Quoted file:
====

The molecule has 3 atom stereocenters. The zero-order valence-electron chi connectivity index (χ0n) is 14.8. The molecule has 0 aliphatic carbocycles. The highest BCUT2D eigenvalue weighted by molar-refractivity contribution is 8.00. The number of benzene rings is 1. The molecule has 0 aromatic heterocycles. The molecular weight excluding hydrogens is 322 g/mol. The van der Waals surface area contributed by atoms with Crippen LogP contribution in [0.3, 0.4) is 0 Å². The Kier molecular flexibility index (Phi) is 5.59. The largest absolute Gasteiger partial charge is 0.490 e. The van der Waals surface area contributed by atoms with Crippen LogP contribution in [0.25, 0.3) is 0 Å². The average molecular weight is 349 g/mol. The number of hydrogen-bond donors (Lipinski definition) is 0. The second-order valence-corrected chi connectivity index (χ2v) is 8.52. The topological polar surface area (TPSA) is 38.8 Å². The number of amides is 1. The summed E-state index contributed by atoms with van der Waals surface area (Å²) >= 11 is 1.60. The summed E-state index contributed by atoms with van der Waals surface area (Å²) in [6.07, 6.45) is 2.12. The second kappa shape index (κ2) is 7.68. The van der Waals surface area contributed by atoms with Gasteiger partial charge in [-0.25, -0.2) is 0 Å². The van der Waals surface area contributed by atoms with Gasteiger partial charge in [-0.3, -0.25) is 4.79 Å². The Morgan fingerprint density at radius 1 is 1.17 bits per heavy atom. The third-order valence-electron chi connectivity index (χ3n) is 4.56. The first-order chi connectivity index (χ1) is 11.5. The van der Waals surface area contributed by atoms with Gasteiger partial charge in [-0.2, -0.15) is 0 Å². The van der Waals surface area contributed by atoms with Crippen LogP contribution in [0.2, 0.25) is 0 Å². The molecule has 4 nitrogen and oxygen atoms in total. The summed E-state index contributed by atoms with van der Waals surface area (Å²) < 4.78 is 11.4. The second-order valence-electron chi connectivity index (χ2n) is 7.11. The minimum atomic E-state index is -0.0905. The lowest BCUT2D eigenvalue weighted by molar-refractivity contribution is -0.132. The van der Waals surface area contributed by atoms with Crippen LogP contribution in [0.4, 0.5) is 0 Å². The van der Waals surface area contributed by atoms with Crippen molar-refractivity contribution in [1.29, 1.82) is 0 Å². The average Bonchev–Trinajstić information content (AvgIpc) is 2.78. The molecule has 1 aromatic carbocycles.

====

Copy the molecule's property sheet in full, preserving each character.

The molecule has 3 atom stereocenters. The zero-order valence-electron chi connectivity index (χ0n) is 14.8. The molecule has 0 aliphatic carbocycles. The highest BCUT2D eigenvalue weighted by molar-refractivity contribution is 8.00. The number of benzene rings is 1. The molecule has 0 aromatic heterocycles. The molecular weight excluding hydrogens is 322 g/mol. The van der Waals surface area contributed by atoms with Crippen LogP contribution in [0.3, 0.4) is 0 Å². The Kier molecular flexibility index (Phi) is 5.59. The largest absolute Gasteiger partial charge is 0.490 e. The van der Waals surface area contributed by atoms with Crippen LogP contribution in [0.25, 0.3) is 0 Å². The average molecular weight is 349 g/mol. The number of hydrogen-bond donors (Lipinski definition) is 0. The second-order valence-corrected chi connectivity index (χ2v) is 8.52. The topological polar surface area (TPSA) is 38.8 Å². The number of amides is 1. The summed E-state index contributed by atoms with van der Waals surface area (Å²) >= 11 is 1.60. The summed E-state index contributed by atoms with van der Waals surface area (Å²) in [6.07, 6.45) is 2.12. The second kappa shape index (κ2) is 7.68. The van der Waals surface area contributed by atoms with Gasteiger partial charge in [-0.25, -0.2) is 0 Å². The van der Waals surface area contributed by atoms with Gasteiger partial charge in [-0.3, -0.25) is 4.79 Å². The Morgan fingerprint density at radius 1 is 1.17 bits per heavy atom. The third-order valence-electron chi connectivity index (χ3n) is 4.56. The first-order chi connectivity index (χ1) is 11.5. The van der Waals surface area contributed by atoms with Gasteiger partial charge in [-0.2, -0.15) is 0 Å². The van der Waals surface area contributed by atoms with Crippen LogP contribution in [0.2, 0.25) is 0 Å². The molecule has 4 nitrogen and oxygen atoms in total. The summed E-state index contributed by atoms with van der Waals surface area (Å²) < 4.78 is 11.4. The second-order valence-electron chi connectivity index (χ2n) is 7.11. The minimum atomic E-state index is -0.0905. The lowest BCUT2D eigenvalue weighted by molar-refractivity contribution is -0.132. The van der Waals surface area contributed by atoms with Crippen LogP contribution in [0.4, 0.5) is 0 Å². The van der Waals surface area contributed by atoms with Crippen molar-refractivity contribution in [1.29, 1.82) is 0 Å². The average Bonchev–Trinajstić information content (AvgIpc) is 2.78. The molecule has 1 aromatic carbocycles.